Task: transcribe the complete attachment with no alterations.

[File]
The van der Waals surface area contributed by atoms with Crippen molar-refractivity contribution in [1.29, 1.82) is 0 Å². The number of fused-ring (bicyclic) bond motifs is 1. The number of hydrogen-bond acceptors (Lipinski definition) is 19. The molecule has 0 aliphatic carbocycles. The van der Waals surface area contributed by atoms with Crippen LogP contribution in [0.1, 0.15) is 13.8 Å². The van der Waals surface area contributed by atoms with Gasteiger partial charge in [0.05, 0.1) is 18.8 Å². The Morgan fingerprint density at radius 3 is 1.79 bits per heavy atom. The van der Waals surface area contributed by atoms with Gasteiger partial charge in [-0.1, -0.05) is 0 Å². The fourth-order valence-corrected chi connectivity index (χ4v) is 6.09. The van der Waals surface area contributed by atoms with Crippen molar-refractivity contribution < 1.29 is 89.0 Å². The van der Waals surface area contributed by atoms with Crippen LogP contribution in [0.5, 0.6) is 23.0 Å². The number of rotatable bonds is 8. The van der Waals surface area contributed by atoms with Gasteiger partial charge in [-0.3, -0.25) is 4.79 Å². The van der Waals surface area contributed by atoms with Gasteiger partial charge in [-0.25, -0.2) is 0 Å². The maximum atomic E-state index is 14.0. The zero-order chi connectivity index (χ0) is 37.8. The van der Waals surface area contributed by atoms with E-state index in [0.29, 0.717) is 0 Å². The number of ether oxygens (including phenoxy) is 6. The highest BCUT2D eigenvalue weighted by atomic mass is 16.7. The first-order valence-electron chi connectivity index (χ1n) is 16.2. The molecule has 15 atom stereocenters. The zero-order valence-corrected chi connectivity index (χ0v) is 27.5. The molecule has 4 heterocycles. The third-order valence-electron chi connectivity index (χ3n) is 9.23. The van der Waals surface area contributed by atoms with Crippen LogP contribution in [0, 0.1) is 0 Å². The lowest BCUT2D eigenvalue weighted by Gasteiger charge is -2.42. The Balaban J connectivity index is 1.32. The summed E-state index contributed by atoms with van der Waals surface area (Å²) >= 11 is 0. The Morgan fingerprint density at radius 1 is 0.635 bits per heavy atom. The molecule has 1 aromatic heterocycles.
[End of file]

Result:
The van der Waals surface area contributed by atoms with Crippen molar-refractivity contribution in [1.29, 1.82) is 0 Å². The number of fused-ring (bicyclic) bond motifs is 1. The number of hydrogen-bond acceptors (Lipinski definition) is 19. The molecule has 0 aliphatic carbocycles. The van der Waals surface area contributed by atoms with Crippen LogP contribution in [0.1, 0.15) is 13.8 Å². The van der Waals surface area contributed by atoms with Gasteiger partial charge in [0.05, 0.1) is 18.8 Å². The Morgan fingerprint density at radius 3 is 1.79 bits per heavy atom. The van der Waals surface area contributed by atoms with Gasteiger partial charge in [-0.1, -0.05) is 0 Å². The fourth-order valence-corrected chi connectivity index (χ4v) is 6.09. The van der Waals surface area contributed by atoms with Crippen molar-refractivity contribution < 1.29 is 89.0 Å². The van der Waals surface area contributed by atoms with Crippen LogP contribution in [0.5, 0.6) is 23.0 Å². The number of rotatable bonds is 8. The van der Waals surface area contributed by atoms with Gasteiger partial charge in [-0.3, -0.25) is 4.79 Å². The van der Waals surface area contributed by atoms with Gasteiger partial charge in [-0.25, -0.2) is 0 Å². The maximum atomic E-state index is 14.0. The zero-order chi connectivity index (χ0) is 37.8. The van der Waals surface area contributed by atoms with E-state index in [0.29, 0.717) is 0 Å². The number of ether oxygens (including phenoxy) is 6. The highest BCUT2D eigenvalue weighted by atomic mass is 16.7. The first-order valence-electron chi connectivity index (χ1n) is 16.2. The molecule has 15 atom stereocenters. The zero-order valence-corrected chi connectivity index (χ0v) is 27.5. The molecule has 4 heterocycles. The third-order valence-electron chi connectivity index (χ3n) is 9.23. The van der Waals surface area contributed by atoms with Crippen LogP contribution in [0, 0.1) is 0 Å². The lowest BCUT2D eigenvalue weighted by Gasteiger charge is -2.42. The Balaban J connectivity index is 1.32. The summed E-state index contributed by atoms with van der Waals surface area (Å²) >= 11 is 0. The Morgan fingerprint density at radius 1 is 0.635 bits per heavy atom. The molecule has 1 aromatic heterocycles.